In Devon, this rhizomatous perennial herb occurs in damp dune-slacks and on adjacent low dunes, and in Somerset in a damp sandy hollow on a coastal golf course. Elsewhere, it occurs as an alien, especially in industrial areas. Substantial ripening of fruit and seed set appear to occur only after a long, hot summer. Lowland.
The distribution of this species is stable, though native populations are at risk from scrub encroachment, which requires careful management, and hydrological changes.
Eurosiberian Southern-temperate element.
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Light (Ellenberg): 8
Moisture (Ellenberg): 8
Reaction (Ellenberg): 7
Nitrogen (Ellenberg): 6
Salt Tolerance (Ellenberg): 0
January Mean Temperature (Celsius): 5.2
July Mean Temperature (Celsius): 16.3
Annual Precipitation (mm): 909
Height (cm): 100
Perennation - primary
Life Form - primary
Clonality - primary
Count of 10km squares in Great Britain: 3
Count of 10km squares in Ireland: 0
Count of 10km squares in the Channel Isles: 0
Atlas Change Index: 0.21
Plantatt Conservation Status
RDB Species Accounts
Scirpoides holoschoenus (L.) Sojak (Cyperaceae)
Scirpus holoschoenus L., Holoschoenus vulgaris Link
Round-headed club-rush, Clwbfrwynen Bengrwn
Status in Britain: VULNERABLE.
Status in Europe: Not threatened.
In Britain, native populations of S. holoschoenus occur at Braunton Burrows, North Devon and Berrow Dunes, North Somerset, both in coastal dunes. Populations at Braunton Burrows occur in damp dune-slacks and in adjacent very low dunes. Frequent associates in the slacks include Agrostis stolonifera, Anagallis tenella, Juncus acutus, Mentha aquatica, Pulicaria dysenterica and Salix repens, whilst on the low dunes they include Carex arenaria, Festuca rubra, Hypochaeris radicata, Ligustrum vulgare, Ononis repens, Poa humilis and Rubus fruticosus. At Berrow, the single tiny patch occurs in a damp sandy hollow on a coastal golf course, together with Carex disticha, Festuca arundinacea, Hydrocotyle vulgaris, Juncus inflexus and Potentilla anserina.
S. holoschoenus is a densely tufted rhizomatous perennial which grows up to 150 cm tall but is usually about 100 cm. Flowering occurs in August and September, and only after a long hot summer do fruits containing viable seeds appear to form and ripen in quantity. After a favourable summer the seed bank may be substantial and short-term persistent, lasting for at least one year but fewer than five years (Thompson, et al. 1997). Seedling establishment typically occurs at sites with bare ground within reach of the water table but regeneration by seedlings has never occurred at Berrow (A.J.Willis, pers. comm.). The plant may form 'dunelets' by trapping and growing up through sand (Willis 1985), and this probably explains its occurrence in very low dunes at Braunton Burrows.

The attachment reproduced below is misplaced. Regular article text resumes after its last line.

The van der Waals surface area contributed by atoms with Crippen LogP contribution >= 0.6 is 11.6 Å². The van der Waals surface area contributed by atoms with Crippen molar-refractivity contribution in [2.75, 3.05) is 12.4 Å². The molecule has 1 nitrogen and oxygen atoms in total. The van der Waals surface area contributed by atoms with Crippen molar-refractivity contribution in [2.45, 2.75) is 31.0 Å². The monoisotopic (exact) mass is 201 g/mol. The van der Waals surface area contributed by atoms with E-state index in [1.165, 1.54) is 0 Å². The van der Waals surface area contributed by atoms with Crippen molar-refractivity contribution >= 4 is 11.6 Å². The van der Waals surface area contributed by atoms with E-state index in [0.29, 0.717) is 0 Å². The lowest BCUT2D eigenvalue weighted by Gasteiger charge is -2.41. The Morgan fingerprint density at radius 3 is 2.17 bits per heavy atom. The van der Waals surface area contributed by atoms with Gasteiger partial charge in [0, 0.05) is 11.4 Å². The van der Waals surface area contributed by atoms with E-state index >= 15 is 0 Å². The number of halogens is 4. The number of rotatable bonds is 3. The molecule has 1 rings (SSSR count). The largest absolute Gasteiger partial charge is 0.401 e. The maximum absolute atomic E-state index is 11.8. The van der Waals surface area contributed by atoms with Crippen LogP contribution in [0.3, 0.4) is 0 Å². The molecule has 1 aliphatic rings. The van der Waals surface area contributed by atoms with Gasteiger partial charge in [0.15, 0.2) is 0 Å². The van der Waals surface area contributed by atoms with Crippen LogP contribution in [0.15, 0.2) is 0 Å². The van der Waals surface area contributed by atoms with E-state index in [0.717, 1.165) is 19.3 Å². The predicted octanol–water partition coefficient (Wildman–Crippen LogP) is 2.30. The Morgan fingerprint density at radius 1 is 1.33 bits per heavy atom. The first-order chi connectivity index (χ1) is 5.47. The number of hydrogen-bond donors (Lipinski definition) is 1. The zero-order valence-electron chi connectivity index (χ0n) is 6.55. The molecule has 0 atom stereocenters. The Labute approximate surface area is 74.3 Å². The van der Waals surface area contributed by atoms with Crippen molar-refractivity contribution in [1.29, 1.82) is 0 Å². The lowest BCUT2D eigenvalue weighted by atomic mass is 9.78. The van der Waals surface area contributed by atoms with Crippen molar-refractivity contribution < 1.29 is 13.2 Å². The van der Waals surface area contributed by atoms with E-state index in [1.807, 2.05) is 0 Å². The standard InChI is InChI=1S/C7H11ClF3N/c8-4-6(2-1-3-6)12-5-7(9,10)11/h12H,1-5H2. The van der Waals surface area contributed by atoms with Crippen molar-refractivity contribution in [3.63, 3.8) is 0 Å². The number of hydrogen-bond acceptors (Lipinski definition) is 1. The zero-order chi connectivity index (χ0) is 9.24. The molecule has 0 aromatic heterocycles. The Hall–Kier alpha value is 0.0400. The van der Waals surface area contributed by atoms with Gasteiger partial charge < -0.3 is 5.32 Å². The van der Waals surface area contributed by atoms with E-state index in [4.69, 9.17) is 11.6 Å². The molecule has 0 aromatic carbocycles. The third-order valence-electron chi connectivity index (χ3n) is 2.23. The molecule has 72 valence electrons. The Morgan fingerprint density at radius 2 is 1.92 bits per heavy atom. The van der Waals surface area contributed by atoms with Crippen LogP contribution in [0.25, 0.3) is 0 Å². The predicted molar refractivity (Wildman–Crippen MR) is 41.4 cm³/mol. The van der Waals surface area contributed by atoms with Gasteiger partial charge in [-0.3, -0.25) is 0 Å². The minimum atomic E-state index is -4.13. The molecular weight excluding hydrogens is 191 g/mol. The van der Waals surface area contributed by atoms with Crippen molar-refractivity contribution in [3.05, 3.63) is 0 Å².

The stronghold for this species is at Braunton Burrows where the number of clumps has been estimated to exceed 3,000. S. holoschoenus also occurs sporadically as an introduction, particularly in the vicinity of docks and industrial areas. A single clump in Dorset, presumed to be an introduction, grows just above the high tide line in Poole Harbour, where associates include Elytrigia atherica, Picris echioides and Plantago lanceolata. Other presumed introductions have been reported from docks in Cardiff and Newport and from a brickyard in Kent. It is unclear whether any of these are extant; a colony at Newport was lost to development, though some plants may still survive on industrial land nearby.
The areas of Braunton Burrows where S. holoschoenus occurs currently receive no grazing other than by rabbits, and scrub encroachment is a continual threat. Rabbit viral haemorrhagic fever has recently been confirmed there, and this may pose a threat to the regeneration of S. holoschoenus should the level of rabbit-grazing decrease substantially. Scrub is kept in check by annual mowing in the months between November and March, and this management appears to be maintaining the population of S. holoschoenus. The recent de-declaration of Braunton Burrows as an NNR may put the species at further risk there. Plants occurring near industrial areas are liable to be lost when waste ground is developed or tidied, and such losses have increased in recent years. The species is tolerant of cold, but its range in Britain is probably limited by its requirement for high summer temperatures for regeneration by seed (Willis 1985).
S. holoschoenus occurs widely in Europe, from Iberia northwards to Britain, and eastwards to central Russia and Greece. It also occurs in the Canary Islands, north-west Africa, and south-west and central Asia. It is often common in the southern parts of its range, including all the main Mediterranean islands, and occurs in a wide variety of open habitats.
J. H. S. Cox